Technological innovation

  • Smart bandage tells doctors about state of wound healing

    Dutch researchers develop a smart bandage which updates doctors about the wound healing process; bandage made of printed electronic sensors; the researchers’ next goal: add an antenna to transmit information about the patient’s health remotely to the attending physician

  • Metallic nanostructures make security and medical sensors possible

    New sensors could be tailor-made instantly to detect the presence of particular molecules, for example poisons or explosives in transport screening situations, or proteins in patients’ blood samples, with high sensitivity

  • DARPA looking for construction material made of solar cells

    What if there was a material made of solar cells but which would be strong and flexible enough to be used for making planes and cars? There would be no need for an engine — or for batteries, as the material would generate and store power

  • £44 million to U.K. universities to share knowledge with business

    U.K. Engineering and Physical Sciences Research Council (EPSRC) created the Knowledge Transfer Accounts (KTA) program to increase collaboration between academia and business; so far, the EPSRC’s KTA programs have awarded a total of £44 million

  • Full-body imaging systems deployed to airports

    Millimeter wave and backscatter technologies may be a popular alternative to searches, but privacy remains an issue

  • UAV relies on alternative energy for silent performance

    U.S. Navy researchers merge two separate efforts — UAV technology and fuel cell systems — to develop UAV with stealthy characteristics: small size, reduced noise, low heat signature, and zero emissions

  • Robot controlled by human thoughts

    Japanese researchers develop a robot that can be given commands by human thoughts; a helmet equipped with near-infrared spectroscopy (NIRS) sensors which measure the changes in cerebral blood flow associated with specific thoughts — and transmits the information to the robot

  • Cold fusion is enjoying a rebirth

    Researchers presented new evidence for the existence of this promising — and controversial — energy source’ papers discussed last week at the national meeting of the American Chemical Society

  • Soldiers' helmets serve as sniper location system

    Commodore researchers develop a networked helmet that help soldiers and first responders fighting in a hazardous urban environment pin-point and display the location of enemy shooters in three dimensions and accurately identify the caliber and type of weapons they are firing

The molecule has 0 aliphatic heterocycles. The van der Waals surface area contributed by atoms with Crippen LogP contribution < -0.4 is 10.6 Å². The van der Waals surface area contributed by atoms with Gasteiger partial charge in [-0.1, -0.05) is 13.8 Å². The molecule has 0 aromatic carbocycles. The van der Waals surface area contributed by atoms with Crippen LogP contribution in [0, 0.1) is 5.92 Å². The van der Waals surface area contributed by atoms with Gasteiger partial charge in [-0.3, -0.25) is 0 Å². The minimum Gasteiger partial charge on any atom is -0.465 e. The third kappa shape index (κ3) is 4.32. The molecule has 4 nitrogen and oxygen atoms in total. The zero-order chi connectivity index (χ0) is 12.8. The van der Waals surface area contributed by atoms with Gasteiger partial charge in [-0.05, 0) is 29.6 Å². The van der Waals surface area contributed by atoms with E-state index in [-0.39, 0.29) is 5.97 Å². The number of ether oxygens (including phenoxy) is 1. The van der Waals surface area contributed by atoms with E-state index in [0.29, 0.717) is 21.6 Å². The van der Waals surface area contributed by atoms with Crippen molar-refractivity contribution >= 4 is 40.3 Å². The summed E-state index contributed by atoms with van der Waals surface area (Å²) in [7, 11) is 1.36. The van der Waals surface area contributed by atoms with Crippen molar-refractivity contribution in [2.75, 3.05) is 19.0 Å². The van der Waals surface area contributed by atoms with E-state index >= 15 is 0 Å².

• U.K. consortium to build nuclear fusion reactor

    U.K. companies have formed a consortium to bid for construction of the main reactor vacuum vessel of the €5 billion (£4.6 billion) International Tokamak Experimental Reactor (ITER) nuclear fusion reactor

  • IDF develops remote-controlled bulldozer

    A new addition to the growing legion of unmanned vehicles: The Israeli military develops remote-controlled bulldozer; the bulldozers were used during the Gaza operation to clear roads of mines and explosive devices

  • Researchers test straw house for earthquake resilience

    There is a growing realization that we need a different construction method for buildings in earthquake-prone regions — especially if these regions are poor and cannot enjoy the latest in engineering; University of Nevada test straw houses as the solution

  • New device locates people in danger

    University of Pittsburgh researchers develop a tracking device that can pinpoint within a few feet the locations of people inside burning buildings or other structures where there is an emergency

  • New ideas for deflecting Earth-threatening asteroids

    As scientists use better equipment to make more accurate observations of space, they find more Earth-threatening objects loitering in Near Earth Orbit; a debate is growing as to the best method to deal with this threat

  • Flow sensors based on hair structures of blind cavefish

    Members of the fish species Astyanax fasciatus cannot see, but they sense their environment and the movement of water around them with gel-covered hairs that extend from their bodies; Yellow Jackets researchers develop sensors which mimic the blind fish’s sensors; these sensors could have a variety of underwater applications, such as port security, surveillance, early tsunami detection, autonomous oil rig inspection, autonomous underwater vehicle navigation, and marine research